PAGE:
Fire is usually a sign that the free marketplace has failed; the lethality of fire spurred developed countries to introduce codes and regulations to prevent it. That’s why two recent fire disasters in the West—one in California last year that killed 36 people and one in London this week that killed many more than the 30 people now identified— are so shocking and unacceptable.

In an earlier industrial age, indifference to human life—as well as plain ignorance about basic safety provisions—caused terrible suffering. In 1911, the Triangle Shirtwaist fire in downtown Manhattan killed 146 people. The factory’s owners thought that it was economical and convenient to keep workers locked inside. The building, which still stands, was fireproof; the people were not.

Keeping people safe from fire at their workplaces and in their homes was one of the modern West’s first truly reformist causes. After the Shirtwaist fire, New York State enacted new laws requiring emergency exits and fire extinguishers, as well as better building materials. Much of the country and the developed world followed.

Though the West knows how to prevent fire today, it doesn’t always take the necessary steps, particularly in the Third World countries that now produce much of what it consumes. One hundred and one years after the Triangle tragedy, in 2012, the Tazreen Fashion fire in Dhaka, Bangladesh killed at least 117 people. The factory’s owners, who supplied Western clothing chains, thought it economical to skimp on emergency exits. Young women and girls in Bangladesh did not have what we take for granted: well-enforced laws to govern capitalism’s worst impulses.

But the West, too, fails all too frequently at home. Usually, this failure is due not to inadequate laws, but to poor enforcement. In 1990, Julio Gonzalez, angry at his ex-girlfriend, torched the Happy Land nightclub in the Bronx, killing 87. It was the worst New York fire since the Triangle blaze, though it was code enforcement that led to the disaster: the nightclub, from which there was no way people could escape in an emergency, was already in violation before the fire, and inspectors had ordered it shut down nearly two years earlier. The city, back then, turned a blind eye to music and dance clubs favored by its growing immigrant community. Thirteen years later, 100 people died in another nightclub fire, in Rhode Island, this one set off by fireworks and foam. Again, the fire was the result of lax enforcement. The club was supposed to have sprinklers, and state law prohibited indoor fireworks.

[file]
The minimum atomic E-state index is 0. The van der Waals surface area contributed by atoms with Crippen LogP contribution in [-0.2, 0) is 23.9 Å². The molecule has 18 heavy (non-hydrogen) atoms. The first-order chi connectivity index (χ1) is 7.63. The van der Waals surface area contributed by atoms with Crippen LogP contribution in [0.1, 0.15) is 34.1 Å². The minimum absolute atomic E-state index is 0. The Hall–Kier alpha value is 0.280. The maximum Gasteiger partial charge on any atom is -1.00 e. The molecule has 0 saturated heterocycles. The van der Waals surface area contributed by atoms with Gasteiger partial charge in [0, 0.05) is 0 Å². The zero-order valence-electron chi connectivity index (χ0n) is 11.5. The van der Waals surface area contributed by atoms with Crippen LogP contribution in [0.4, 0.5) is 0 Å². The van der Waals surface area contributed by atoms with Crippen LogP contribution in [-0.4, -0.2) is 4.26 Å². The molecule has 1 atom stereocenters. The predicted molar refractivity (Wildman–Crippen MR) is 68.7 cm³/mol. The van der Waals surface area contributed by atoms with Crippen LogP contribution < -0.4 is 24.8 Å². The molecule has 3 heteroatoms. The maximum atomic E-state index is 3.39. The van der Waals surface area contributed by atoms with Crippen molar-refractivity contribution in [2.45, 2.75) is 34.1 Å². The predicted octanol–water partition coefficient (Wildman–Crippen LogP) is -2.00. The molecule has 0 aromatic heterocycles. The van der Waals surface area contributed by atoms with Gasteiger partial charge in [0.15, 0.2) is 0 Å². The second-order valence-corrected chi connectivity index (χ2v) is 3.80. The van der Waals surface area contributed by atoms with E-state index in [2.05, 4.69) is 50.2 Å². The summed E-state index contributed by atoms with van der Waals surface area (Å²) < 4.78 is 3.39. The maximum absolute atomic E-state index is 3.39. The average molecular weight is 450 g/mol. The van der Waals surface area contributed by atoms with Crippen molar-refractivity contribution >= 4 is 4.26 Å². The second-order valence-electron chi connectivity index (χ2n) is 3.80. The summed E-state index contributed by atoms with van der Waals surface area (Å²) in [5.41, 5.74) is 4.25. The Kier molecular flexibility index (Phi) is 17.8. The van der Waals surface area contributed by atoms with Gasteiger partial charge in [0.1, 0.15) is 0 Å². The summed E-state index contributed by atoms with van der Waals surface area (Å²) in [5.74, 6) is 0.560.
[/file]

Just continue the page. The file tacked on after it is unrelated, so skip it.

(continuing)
Last winter, failure to enforce decades-old policies resulted in the death of 36 people in Oakland. The owner of Ghost Ship, an artists’ collective, allegedly had converted the warehouse he leased into illegal apartments and a club; he faces trial for manslaughter. Here, too, local officials knew about the hazard and did nothing about it. Since the fire, art-scene folk around the country have lamented the subsequent enforcement of fire codes, with inspectors shutting down hip spaces from Baltimore to Denver to prevent similar disasters. Complying with boring old regulations is not free-spirited, but neither is being trapped in smoke.

The London fire early last Wednesday morning, though, may be different. In this case, if early reports are correct, the law, rather than enforcement of the law, was inadequate. Several news reports have indicated that Britain allows building owners, whether public or private, to clad high-rise apartment buildings, such as the 24-story Grenfell tower, in flammable synthetic material, not all that dissimilar to the foam that helped spread fire through the Rhode Island nightclub.

This cladding material is banned for high-rise use in the U.S. and Germany, and for an obvious reason: it appears that the cladding accelerated the fire and prevented egress from a 1970s-era building with just one staircase. Poor egress appears to be another failure of law: one safety expert said that his non-British colleagues were “staggered” to learn that Britain doesn’t require more exits from high-rises. The death toll from the Grenfell fire is still climbing; better laws likely could have prevented dozens of deaths.

Many regulations are just plain silly. New York, for example, prohibits dancing in bars that don’t have a cabaret license. Liz Hurley said that she supported Brexit because of European rules on light bulbs. But dumb regulations don’t discredit the need for regulation. The fact that a regulation costs money isn’t an automatic argument against it; building extra stairwells costs money, but the cost is worth the benefit. In this case, Britain failed at a core function of government: protecting vulnerable people.

Without a robust rule of law, the West will see a further erosion of support for capitalist institutions and for capitalism itself. By late last week, Labour leader Jeremy Corbyn proposed requisitioning wealthy foreign investors’ London homes for use by families made homeless by the Grenfell fire. Expropriation of property is surely a sign that a government has failed—but it is the result, not the cause, of multiple previous failures.

Photo by Dan Kitwood/Getty Images


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